Home » Case Summaries » 1996 » Knee Deep Cattle Co. v. Bindana Inv. Co.


Knee Deep Cattle Co. v. Bindana Inv. Co.


Knee Deep Cattle Company (“Knee Deep”) filed suit against Bindana after Bindana’s numerous National Pollution Discharge Elimination System (NPDES) permit violations. The district court granted Bindana’s motion to dismiss, having concluded that the previous on-going enforcement actions taken by the Oregon Department of Environmental Quality (DEQ) constituted diligent prosecution under comparable state laws, and thus, precluded Knee Deep’s citizen suit. The Ninth Circuit found that the citizen suit bar under section 309(g) of the Clean Water Act[1] did not apply and reversed the decision of the district court, thus allowing Knee Deep’s suit to proceed.

Bindana’s NPDES permit allowed it to discharge treated effluent into a nearby creek which ran between Bindana’s property, an RV park and sewage treatment plant, and Knee Deep’s property, a cattle and feeder operation. After Bindana failed to meet its permit requirements, DEQ issued a Notice of Noncompliance, followed by a Notice of Permit Violation and a Notice of Civil Penalty (NCP). DEQ required Bindana to submit a plan to bring the facility into compliance. The NCP required Bindana to pay a $1400 penalty for a specific violation resulting from the pumping of raw sewage into the creek. The following year, Bindana and DEQ reached a settlement agreement whereby DEQ issued a Stipulation and Final Order (SFO) that required a $175,000 to $200,000 upgrade of the sewage treatment plant and set interim discharge limits until completion of the upgrade. The SFO also set penalties for any violation of the interim limits, but did not assess any penalties for past violations. When Bindana failed to comply with the limits in the SFO, Knee Deep filed its complaint.

The issue the court decided was whether this on-going action by DEQ constituted diligent prosecution under a state law comparable to section 309(g) of the Clean Water Act. Citing Citizens for a Better Env’t-California v. Union Oil Co. of California (UNOCAL),[2] the court noted that in a previously decided similar case it required not only that the comparable state law contain penalty provisions but also that a penalty have been assessed. The court recognized that it had decided UNOCAL over a year after the district court’s decision, but still found UNOCAL controlling. The court noted that Oregon’s administrative penalty section[3] was arguably comparable to the federal provision, but the SFO, as in UNOCAL, was not issued under the section of Oregon law that was comparable.[4] In fact, the SFO specifically provided that it did not assess any penalty for the past violations. Therefore, the Ninth Circuit held that DEQ’s actions were not pursuant to state law comparable to section 309(g), and the citizen suit was therefore not precluded.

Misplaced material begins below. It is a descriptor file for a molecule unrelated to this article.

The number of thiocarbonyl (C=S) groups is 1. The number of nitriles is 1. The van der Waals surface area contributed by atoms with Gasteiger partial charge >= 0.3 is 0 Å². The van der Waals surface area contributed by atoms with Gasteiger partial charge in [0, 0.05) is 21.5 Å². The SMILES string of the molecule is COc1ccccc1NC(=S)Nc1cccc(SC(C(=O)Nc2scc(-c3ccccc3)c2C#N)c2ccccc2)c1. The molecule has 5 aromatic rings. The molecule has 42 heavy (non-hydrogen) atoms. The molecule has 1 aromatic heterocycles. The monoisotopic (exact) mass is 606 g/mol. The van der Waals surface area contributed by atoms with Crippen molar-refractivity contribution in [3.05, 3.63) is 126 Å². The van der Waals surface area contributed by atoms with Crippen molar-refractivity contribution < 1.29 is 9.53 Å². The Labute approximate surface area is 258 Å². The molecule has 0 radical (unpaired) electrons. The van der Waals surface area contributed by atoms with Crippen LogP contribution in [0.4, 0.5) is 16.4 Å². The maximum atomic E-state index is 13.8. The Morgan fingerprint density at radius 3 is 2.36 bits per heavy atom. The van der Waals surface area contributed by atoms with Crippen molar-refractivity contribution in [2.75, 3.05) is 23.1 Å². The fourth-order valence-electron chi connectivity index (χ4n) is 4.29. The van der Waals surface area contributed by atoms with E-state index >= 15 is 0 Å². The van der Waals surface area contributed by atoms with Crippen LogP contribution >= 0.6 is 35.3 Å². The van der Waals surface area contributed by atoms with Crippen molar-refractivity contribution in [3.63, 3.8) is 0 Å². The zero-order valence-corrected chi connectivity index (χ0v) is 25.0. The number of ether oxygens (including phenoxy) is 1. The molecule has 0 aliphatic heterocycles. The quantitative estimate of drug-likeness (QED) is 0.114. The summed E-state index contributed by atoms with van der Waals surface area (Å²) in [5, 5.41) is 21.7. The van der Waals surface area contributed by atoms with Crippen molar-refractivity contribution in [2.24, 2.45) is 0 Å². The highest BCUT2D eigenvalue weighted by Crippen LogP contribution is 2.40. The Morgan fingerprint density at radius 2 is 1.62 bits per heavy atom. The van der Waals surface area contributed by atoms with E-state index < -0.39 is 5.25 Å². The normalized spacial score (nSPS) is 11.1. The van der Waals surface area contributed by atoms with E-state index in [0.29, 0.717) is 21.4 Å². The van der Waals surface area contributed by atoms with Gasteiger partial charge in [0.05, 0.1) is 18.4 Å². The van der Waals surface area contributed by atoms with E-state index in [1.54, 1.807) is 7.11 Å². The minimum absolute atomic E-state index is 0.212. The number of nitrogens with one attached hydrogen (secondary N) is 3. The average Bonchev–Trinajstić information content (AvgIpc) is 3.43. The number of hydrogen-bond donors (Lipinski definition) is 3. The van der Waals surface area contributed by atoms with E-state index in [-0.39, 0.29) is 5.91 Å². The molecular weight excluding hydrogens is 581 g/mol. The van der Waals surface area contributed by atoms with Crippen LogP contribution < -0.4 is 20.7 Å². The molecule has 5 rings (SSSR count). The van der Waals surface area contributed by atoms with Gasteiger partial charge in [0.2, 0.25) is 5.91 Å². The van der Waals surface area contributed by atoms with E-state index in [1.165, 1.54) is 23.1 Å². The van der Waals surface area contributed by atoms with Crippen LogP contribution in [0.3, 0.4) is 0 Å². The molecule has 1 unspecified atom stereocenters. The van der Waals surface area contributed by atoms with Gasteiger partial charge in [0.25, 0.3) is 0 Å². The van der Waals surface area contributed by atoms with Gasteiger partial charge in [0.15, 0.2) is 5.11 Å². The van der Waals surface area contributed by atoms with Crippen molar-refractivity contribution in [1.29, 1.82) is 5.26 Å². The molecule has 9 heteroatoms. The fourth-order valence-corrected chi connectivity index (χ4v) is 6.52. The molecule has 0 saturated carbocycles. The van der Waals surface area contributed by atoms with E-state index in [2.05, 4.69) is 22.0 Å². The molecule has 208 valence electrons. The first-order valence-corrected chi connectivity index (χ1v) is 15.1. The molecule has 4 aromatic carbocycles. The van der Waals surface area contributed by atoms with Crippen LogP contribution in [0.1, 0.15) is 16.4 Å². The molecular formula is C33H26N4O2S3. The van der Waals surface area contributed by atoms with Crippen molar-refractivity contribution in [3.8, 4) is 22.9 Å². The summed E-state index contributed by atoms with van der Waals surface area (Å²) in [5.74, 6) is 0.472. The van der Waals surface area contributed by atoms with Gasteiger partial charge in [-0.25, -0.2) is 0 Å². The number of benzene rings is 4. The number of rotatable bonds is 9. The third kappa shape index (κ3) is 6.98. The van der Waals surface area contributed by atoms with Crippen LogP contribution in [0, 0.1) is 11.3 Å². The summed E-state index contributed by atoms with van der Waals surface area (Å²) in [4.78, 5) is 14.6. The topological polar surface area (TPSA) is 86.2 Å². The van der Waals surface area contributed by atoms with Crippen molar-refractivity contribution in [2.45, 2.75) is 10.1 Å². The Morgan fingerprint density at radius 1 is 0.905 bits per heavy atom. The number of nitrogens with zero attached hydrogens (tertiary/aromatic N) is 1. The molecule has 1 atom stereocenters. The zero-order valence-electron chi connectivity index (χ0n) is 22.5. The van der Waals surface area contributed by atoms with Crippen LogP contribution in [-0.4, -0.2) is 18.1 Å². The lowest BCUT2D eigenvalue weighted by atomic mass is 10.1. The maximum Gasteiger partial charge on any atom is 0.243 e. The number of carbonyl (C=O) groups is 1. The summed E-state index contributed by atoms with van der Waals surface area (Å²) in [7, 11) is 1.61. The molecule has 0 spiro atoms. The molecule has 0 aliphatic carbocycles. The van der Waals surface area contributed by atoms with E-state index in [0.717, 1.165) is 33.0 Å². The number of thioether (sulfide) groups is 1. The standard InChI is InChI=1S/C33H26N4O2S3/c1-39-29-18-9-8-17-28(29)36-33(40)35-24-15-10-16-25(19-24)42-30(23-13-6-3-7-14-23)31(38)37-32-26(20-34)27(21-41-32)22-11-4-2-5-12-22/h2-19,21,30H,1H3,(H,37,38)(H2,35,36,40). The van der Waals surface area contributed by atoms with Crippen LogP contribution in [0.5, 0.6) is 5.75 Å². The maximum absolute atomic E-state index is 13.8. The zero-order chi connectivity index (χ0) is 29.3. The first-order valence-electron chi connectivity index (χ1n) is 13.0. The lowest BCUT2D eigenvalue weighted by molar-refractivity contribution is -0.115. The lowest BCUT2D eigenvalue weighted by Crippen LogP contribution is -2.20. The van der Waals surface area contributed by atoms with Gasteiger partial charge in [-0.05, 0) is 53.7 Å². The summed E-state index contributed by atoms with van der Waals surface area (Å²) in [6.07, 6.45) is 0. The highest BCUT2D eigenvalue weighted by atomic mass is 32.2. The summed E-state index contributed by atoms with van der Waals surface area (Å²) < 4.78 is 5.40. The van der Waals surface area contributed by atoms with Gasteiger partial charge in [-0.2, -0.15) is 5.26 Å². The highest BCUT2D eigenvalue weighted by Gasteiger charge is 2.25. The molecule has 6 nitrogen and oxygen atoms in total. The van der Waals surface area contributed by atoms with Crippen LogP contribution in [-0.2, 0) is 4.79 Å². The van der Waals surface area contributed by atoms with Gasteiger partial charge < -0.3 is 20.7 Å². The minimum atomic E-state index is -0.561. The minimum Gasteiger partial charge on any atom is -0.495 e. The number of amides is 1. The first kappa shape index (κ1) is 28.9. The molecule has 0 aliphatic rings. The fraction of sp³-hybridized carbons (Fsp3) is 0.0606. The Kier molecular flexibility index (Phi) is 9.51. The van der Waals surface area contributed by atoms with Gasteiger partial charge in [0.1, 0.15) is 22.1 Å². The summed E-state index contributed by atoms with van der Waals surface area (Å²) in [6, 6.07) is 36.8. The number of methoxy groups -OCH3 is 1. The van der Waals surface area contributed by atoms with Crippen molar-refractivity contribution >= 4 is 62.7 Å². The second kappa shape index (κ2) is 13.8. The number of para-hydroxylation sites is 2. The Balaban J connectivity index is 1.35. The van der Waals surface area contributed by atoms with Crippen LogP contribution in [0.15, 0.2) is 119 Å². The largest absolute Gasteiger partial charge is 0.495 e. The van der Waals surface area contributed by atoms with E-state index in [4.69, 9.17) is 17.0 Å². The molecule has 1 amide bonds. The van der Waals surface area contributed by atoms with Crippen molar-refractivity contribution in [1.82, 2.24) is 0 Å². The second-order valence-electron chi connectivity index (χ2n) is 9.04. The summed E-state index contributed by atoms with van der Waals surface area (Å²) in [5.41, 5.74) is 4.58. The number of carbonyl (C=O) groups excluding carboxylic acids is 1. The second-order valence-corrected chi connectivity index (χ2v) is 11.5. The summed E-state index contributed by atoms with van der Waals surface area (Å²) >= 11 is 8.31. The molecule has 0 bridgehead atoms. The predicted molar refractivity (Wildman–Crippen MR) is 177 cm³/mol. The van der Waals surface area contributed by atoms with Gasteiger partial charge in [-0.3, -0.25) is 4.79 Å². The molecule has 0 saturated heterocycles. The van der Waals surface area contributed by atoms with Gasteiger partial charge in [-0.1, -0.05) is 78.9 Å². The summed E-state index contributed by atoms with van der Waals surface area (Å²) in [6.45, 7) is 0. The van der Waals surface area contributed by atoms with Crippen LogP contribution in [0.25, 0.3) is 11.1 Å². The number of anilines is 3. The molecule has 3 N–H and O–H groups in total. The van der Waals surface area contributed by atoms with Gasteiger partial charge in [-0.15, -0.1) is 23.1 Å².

[1]33 U.S.C. § 1319(g)(6)(A)(iii) (1994).

[2] 83 F.3d 1111 (9th Cir. 1996), cert. denied, 117 S.Ct. 789 (1997).

[3]Or. Rev. Stat. §§ 468.135, 468.140 (1995).

[4]DEQ issued the SFO pursuant to Or. Rev Stat. § 183.415(5) (1995).

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